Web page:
Five years ago Melbourne didn’t have a literary centre. Soon it may have two. 

Early this month, the City of Melbourne released its 2013-14 draft budget. Very unassuming, way down the list of funding projects, a City of Literature Office was announced.

There was quite a bit of cash splashed at the arts, $1.2 million in fact, with $135,000 of that going to this new literary initiative. As a designated UNESCO City of Literature, it’s not surprising that the city council would be injecting a little money into a literary initiative. The real interest lies in just what this office will do in a city that already has the Wheeler Centre.

‘The City of Melbourne is passionate about literature in this city,’ Councillor Jackie Watts, who handles the Knowledge Portfolio told us. ‘So we’re really going to enliven the literary scene.’

Melbourne’s literary scene is already enlivened. Last night was the launch of the Emerging Writers’ Festival, the Williamstown Literary Festival is coming up, as is the Melbourne Writers Festival, not to mention the weekly offerings from the Wheeler Centre, and the plethora of books launches and lit mags events.

So what will the City of Literature office have to do?  Watts says it will ‘lend support in a formal way’ to the city’s rich literary offerings. The plan furthers the council’s push to cement Melbourne’s status as a ‘Knowledge’ city. In 2010, Melbourne was recognised with the Most Admired Knowledge City Award (MAKCi) at the Knowledge Cities World Summit.

‘This city is a designated knowledge city. We’ve got nine tertiary institutions, countless public and private TAFEs, and serious research houses,’ explains Watts. ‘We’re going very well on international indicators. If you look at how these things are determined, what criteria are used, Melbourne ticks every box. We’ve got all the infrastructure.’

There is wariness  that the City of Literature office may be stepping on some rather big toes up Swanston Street. But Watts assures us that the proposed office will work alongside the Wheeler Centre.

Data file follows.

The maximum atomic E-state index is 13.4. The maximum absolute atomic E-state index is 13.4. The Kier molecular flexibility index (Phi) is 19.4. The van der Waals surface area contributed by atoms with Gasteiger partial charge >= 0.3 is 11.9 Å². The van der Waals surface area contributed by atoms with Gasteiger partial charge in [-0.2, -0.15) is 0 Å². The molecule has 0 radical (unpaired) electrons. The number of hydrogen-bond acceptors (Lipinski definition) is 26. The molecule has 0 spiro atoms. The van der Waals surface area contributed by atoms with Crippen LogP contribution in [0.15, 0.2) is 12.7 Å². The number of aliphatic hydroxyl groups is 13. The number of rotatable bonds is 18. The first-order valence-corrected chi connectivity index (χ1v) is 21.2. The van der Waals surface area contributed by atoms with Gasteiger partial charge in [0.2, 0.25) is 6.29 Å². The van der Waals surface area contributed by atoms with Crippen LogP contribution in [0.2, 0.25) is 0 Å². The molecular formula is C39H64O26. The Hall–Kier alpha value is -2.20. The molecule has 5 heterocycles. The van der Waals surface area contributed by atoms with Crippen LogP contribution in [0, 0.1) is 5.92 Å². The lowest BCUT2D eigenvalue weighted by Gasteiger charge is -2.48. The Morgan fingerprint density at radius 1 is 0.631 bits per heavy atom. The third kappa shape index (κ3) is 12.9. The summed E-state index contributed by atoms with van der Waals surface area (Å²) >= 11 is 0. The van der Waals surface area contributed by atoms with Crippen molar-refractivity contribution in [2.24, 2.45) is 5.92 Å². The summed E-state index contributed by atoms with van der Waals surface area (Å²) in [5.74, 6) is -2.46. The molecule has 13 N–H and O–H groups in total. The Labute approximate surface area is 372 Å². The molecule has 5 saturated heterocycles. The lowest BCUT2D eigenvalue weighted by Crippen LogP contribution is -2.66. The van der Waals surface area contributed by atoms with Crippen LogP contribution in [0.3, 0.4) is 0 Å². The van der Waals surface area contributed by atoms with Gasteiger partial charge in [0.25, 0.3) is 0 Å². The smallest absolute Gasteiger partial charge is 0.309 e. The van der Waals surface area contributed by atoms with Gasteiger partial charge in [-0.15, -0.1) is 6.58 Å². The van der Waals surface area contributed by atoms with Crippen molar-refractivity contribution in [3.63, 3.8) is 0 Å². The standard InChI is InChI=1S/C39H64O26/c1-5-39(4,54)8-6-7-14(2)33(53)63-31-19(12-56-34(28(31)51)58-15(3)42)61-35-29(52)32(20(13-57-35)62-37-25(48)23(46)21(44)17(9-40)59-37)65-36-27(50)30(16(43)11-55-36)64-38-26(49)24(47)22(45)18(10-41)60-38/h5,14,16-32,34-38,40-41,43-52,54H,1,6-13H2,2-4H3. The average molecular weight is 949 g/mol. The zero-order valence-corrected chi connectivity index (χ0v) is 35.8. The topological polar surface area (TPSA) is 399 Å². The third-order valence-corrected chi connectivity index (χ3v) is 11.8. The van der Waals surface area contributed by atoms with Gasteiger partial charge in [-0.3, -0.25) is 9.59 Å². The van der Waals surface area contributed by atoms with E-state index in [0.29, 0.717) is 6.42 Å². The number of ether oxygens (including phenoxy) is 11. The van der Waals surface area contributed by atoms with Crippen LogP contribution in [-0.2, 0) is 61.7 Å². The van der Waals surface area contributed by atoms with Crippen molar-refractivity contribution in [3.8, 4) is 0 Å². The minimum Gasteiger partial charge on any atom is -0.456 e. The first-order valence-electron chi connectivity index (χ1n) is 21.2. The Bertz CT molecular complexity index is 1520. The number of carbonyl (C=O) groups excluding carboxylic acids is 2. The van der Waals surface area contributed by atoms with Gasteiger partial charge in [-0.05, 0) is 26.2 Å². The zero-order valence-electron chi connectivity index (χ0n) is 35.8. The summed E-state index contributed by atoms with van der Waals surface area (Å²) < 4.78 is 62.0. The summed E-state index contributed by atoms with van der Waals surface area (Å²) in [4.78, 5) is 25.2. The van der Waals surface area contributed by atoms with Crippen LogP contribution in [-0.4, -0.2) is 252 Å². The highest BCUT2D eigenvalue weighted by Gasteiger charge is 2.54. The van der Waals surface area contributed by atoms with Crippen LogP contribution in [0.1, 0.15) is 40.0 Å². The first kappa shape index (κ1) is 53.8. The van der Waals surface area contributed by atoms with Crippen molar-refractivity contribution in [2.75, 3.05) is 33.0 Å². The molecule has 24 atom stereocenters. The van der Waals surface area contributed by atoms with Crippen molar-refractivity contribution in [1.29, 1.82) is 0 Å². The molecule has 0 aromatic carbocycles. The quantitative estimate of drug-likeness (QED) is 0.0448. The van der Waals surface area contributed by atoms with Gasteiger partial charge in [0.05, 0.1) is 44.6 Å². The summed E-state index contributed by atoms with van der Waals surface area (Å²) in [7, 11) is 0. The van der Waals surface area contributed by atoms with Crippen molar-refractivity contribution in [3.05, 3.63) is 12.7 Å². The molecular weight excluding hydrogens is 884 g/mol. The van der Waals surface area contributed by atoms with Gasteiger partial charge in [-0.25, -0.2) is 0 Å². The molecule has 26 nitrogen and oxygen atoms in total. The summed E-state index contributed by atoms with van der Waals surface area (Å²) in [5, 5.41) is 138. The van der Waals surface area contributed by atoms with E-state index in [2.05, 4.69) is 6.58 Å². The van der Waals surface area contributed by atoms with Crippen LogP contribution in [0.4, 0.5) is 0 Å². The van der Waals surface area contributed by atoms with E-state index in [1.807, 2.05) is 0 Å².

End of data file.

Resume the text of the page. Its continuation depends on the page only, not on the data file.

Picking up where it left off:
‘This is not going to be anyone’s patch. This is literature – full stop – in the city. The arts traditionally collaborate, that the way it works, and this is the intellectual life, as well as the arts. We can’t disentangle these. They spill out over the economic life of the city.’

As we reported earlier in the year, the creative economy in Australia is booming, worth around $35 billion to the GDP. Watts realises this, and the City of Literature office intends to promote further growth. As a former librarian, teacher and as an academic, she understands ‘the way culture drives economic benefit’.

Not to mention a report by ACIL Tasman released in March found that Melbourne’s knowledge economy is worth $28 billion, more than half of the city’s estimated GDP of $53.29 billion.

‘Traditional manufacturing in Melbourne has declined, now we have a different economic driver which is the service industries attached to the knowledge economy – research, design and culture are our new manufacturing. The city recognises this and is incorporating it into the budget.’

By championing the arts, Watts hopes to further enhance the city’s intellectual life, which is ‘important to attract the kind of knowledge worker that we require to drive our knowledge economy’.

In a way, this is playing to Melbourne’s strengths. The city doesn’t have the natural wonder of Sydney, Queensland or Perth, rather Watts says, ‘what we have is our people and the intellectual life. We have a sophisticated offering in the intellectual space.’

While the initial $135,000 is to ‘kick start’ the office, the initiative will later require ‘funding from other sources’ says Watts. Arts Victoria are also ‘very behind it’.

Like its future funding, exactly what the proposed City of Literature Office will actually do remains to be seen. While Watts assures us that there is ‘universal support’ for the idea, until the council votes on the draft budget she doesn’t want to be too pre-emptive.

‘We’ve got some serious high-level discussions about how this might be approached, but I think it’s really exciting.’

This article was originally published on artsHub under the title Double or nothing: another literary centre for Melbourne on 24 May 2013.

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